My personal graduation party count is in the teens now and I am not done. Strangely I find myself energized with each new party because it gives me a chance to connect with a graduate, hear some of their plans, and revisit their first 18 years by looking at all the pictures they (or their parents) have posted. It if fun and scary at the same time. I always appreciate the graduates that look me in the eye and admit some of those fears. I get it.
Transitions are like that – fun and scary. Fun because of all the new things that are presented to us – new people, new challenges, new learning, and new perspectives. Scary because they often bring us into unfamiliar territory that will challenge our basic beliefs and put us into situations where we will experience failure.
Failure. It is a word that nobody likes to hear, and yet it is so necessary to learn. One of the reasons I like hanging around a start-up minded community is they see failure as a way to grow. You cannot have growth without it. While graduation is a great thing to celebrate, those graduates that will be going off to their first job in the next several months will need more help. The help they need is the support from the people around them for a great start in that new role. In the corporate world it is called, and when it is done well it provides a foundation for success. The key to onboarding is really after the program(or first 2 weeks), when the work begins. Being able to step into that work with the right perspective and attitude is critical.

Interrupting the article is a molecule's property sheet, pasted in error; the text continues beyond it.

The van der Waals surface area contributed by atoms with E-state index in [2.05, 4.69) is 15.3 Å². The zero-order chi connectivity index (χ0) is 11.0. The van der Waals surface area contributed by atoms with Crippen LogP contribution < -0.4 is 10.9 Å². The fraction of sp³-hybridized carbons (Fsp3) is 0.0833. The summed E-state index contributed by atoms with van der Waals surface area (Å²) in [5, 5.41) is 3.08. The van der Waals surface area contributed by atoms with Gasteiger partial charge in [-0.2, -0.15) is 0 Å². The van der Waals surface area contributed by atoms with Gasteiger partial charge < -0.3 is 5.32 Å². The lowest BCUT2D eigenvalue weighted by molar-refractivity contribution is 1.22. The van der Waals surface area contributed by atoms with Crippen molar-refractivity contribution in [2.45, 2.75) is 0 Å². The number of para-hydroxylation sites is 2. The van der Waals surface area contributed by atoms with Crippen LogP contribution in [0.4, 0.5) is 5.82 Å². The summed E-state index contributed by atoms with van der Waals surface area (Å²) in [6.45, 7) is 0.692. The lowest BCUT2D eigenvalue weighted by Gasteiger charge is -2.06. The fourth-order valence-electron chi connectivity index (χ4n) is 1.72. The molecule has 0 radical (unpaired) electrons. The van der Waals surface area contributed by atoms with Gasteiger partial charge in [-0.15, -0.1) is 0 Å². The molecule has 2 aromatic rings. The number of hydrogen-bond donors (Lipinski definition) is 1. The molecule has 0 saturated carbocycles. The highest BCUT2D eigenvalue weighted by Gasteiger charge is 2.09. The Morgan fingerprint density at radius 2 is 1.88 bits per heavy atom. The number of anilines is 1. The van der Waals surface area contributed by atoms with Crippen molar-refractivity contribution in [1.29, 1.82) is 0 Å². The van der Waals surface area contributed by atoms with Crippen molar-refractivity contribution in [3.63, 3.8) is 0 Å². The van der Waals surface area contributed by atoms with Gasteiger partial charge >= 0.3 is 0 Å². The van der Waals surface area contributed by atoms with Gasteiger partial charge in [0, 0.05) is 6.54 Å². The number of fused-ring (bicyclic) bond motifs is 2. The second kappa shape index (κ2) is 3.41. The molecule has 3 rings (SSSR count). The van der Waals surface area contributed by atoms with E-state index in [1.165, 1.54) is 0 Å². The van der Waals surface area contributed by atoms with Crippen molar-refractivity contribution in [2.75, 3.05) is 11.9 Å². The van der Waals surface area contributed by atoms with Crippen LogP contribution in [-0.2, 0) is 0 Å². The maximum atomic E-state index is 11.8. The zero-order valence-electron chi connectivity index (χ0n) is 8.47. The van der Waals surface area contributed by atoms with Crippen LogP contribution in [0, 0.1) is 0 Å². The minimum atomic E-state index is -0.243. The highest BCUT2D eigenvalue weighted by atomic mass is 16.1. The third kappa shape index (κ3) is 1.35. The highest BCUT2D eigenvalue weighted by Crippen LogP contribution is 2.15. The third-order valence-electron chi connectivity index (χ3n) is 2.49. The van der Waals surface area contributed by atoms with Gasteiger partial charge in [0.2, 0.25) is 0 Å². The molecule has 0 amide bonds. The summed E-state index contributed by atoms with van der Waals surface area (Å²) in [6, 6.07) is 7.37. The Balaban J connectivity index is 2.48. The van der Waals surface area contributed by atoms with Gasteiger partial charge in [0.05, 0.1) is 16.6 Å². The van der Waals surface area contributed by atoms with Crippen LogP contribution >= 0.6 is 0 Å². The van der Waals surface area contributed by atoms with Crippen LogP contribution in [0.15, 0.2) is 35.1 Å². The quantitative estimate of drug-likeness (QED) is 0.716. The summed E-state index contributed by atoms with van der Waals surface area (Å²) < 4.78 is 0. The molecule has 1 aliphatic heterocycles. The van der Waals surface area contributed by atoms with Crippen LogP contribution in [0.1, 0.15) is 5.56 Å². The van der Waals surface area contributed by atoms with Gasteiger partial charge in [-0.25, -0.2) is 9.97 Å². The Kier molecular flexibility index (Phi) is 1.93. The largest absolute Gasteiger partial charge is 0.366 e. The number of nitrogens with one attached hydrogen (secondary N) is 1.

Lets focus on the college graduate that will be starting their first job. As part of any new beginning, it is good to mark that day with a gift. Here are several books that have the potential to equip people and start some great conversations that will lead to a successful transition into their new role.
- Linchpin – Seth Godin (this breaks my <200 page rule, but it is worth the extra 36 pages)
- The Traveler – Daren Simkin
- Effective Immediately – Emily Bennington / Skip Lineberg (here is a link to my video interview with Emily)
- Great on the Job – Jodi Glickman (here is a link to my interview with Jodi)
- Jonathan Livingston Seagull – Richard Bach/ Russell Munson
- The Dip – Seth Godin
- Do The Work – Steven Pressfield
If you have read my blog long enough you know that I believe in learning pairs. My philosophy of giving a book as a gift is simple – keep the books thin(<200 pages) and as part of the gift offer to read it/discuss it with them. (here are some other helpful gift giving tips)